There is NEVER a good reason to add rooms without a permit. Really... if the work was done to code/industry standards, then where does the fear of inspections come from? Will your homeowner insurance cover a loss (water, fire, etc.) for unpermitted work? Will you be stuck with this home when it's time for you to sell?
0 votes Thank Flag Link Tue Jun 21, 2011
Have the home inspected and look into an "as built" permit. I'm not of the opinion that everyone who does add ons without a permit can't afford it. I've seen some very nice additions without a permit in the 25 years I've been in the construction, development and RE industry as a general contractor, developer and RE broker.
0 votes Thank Flag Link Mon Jun 20, 2011
Shel-lee has answered this question very well. The value of the home is less without permits. If you still want to buy it, know that at any time a neighbor could complain you did work without permits, and even if you didn't do it you could be forced to remove it so the offer price should be adjusted accordingly
0 votes Thank Flag Link Sun Jun 19, 2011
There are several consequences to buying a house with unpermitted additions. Two of them have already been addressed. I will repeat and expand on those, plus add another which may be the most important of the three.

1. The appraised value of the home will not include the unpermitted addition. More importantly, if the appraiser does not believe that the addtion was completed in a workmanlike manner, or poses health and safety issues, the appraised value of the home may be reduced by the cost of bringing the permitted area up to code or demolishing it. Be aware, if you are trying to get an FHA loan, this unpermitted area may prevent that.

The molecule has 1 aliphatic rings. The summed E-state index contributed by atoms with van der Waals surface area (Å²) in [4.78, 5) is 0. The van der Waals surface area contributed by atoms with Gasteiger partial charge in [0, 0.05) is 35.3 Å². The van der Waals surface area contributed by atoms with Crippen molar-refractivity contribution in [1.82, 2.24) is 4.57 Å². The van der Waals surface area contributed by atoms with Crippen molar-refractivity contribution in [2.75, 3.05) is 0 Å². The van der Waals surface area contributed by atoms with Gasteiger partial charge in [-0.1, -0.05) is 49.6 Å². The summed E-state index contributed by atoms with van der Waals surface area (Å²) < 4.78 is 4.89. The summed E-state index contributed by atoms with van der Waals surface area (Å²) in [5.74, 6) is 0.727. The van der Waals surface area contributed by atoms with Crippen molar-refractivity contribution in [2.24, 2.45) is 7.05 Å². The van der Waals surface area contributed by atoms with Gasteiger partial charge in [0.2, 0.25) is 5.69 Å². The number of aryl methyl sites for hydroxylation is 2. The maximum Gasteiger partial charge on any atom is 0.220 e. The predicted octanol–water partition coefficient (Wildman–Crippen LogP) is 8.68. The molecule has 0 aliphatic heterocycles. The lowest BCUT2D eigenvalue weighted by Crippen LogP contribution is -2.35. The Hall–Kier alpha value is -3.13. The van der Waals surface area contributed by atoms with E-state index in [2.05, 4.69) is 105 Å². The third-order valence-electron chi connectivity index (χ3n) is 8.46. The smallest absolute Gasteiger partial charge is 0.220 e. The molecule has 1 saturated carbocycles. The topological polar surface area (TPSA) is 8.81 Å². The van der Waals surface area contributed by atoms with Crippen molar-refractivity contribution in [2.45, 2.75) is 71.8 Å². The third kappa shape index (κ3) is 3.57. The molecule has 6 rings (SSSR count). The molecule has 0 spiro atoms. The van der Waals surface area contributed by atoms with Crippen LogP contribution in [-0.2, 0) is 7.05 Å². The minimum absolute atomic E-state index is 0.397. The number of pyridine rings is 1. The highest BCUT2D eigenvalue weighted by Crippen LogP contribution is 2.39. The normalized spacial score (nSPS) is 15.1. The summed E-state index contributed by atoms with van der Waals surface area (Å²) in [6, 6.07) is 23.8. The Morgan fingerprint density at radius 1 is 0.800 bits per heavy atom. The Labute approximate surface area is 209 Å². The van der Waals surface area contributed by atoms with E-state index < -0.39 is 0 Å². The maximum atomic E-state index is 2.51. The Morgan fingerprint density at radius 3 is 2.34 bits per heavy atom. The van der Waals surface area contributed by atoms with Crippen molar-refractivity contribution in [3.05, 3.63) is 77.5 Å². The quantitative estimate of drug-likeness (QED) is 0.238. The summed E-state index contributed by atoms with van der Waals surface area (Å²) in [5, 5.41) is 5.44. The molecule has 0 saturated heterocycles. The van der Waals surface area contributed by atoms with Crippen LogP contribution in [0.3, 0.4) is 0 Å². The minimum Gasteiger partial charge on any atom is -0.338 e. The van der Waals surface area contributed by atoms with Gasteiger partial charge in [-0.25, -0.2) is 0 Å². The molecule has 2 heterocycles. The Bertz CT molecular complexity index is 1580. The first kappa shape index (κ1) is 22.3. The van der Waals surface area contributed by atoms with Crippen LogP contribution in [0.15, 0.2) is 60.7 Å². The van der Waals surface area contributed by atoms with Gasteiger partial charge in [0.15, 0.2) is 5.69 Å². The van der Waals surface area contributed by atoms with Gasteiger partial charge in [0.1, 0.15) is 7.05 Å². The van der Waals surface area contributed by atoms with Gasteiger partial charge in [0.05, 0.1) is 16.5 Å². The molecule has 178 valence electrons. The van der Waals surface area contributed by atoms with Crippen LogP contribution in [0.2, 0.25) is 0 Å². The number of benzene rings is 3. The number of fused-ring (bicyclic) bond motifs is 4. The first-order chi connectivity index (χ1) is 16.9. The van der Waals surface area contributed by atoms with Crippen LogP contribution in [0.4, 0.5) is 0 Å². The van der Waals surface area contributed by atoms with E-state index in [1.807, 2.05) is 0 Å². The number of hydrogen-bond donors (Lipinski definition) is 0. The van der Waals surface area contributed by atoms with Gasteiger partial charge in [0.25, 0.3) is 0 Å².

2. The City may require that you retroactively permit the addition or remove it. Depending on the city and if they do an inspection. For example, the City of Carson requires that all non-permitted additions and modification be removed before the property can transfer hands. Check with the city of Artesia building department to see if they have similar requirements.

3. This one is very important and has to do with the home and insurance. If you end up purchasing the home and have an otherwise covered loss, your insurance company will not cover the loss if the cause of the loss started in the unpermitted area. For example, if your house burns down and it is determined that the fire started in the electrical wiring in the unpermitted section of the house, your insurance will not pay to rebuild your home. This is what I have been told by several insurance companies. You should check with your preferred insurance carrier and see if this holds true for their coverage.

Make sure to do your due diligence during your contingency period on these and all issue. Then you can make an informed decision on whether or not this is a good buy for you. Dare to Dream.

Shel-lee Davis, QSC®
Certified Distressed Property Expert – CDPE®
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RE/MAX Palos Verdes Realty
424-2HELP12 (424-243-5712)
0 votes Thank Flag Link Sun Jun 19, 2011
your city or county can also either require you to pull the permit and have the work inspected or require it be torn out.
I would make sure the home inspector that I hired was a contractor with experience with older homes such as yours. Obviously, some older homes were built very well and have stood the test of time. Some newer ones fall apart fairly quickly. All depends on who built them and the materials used.
0 votes Thank Flag Link Sun Jun 19, 2011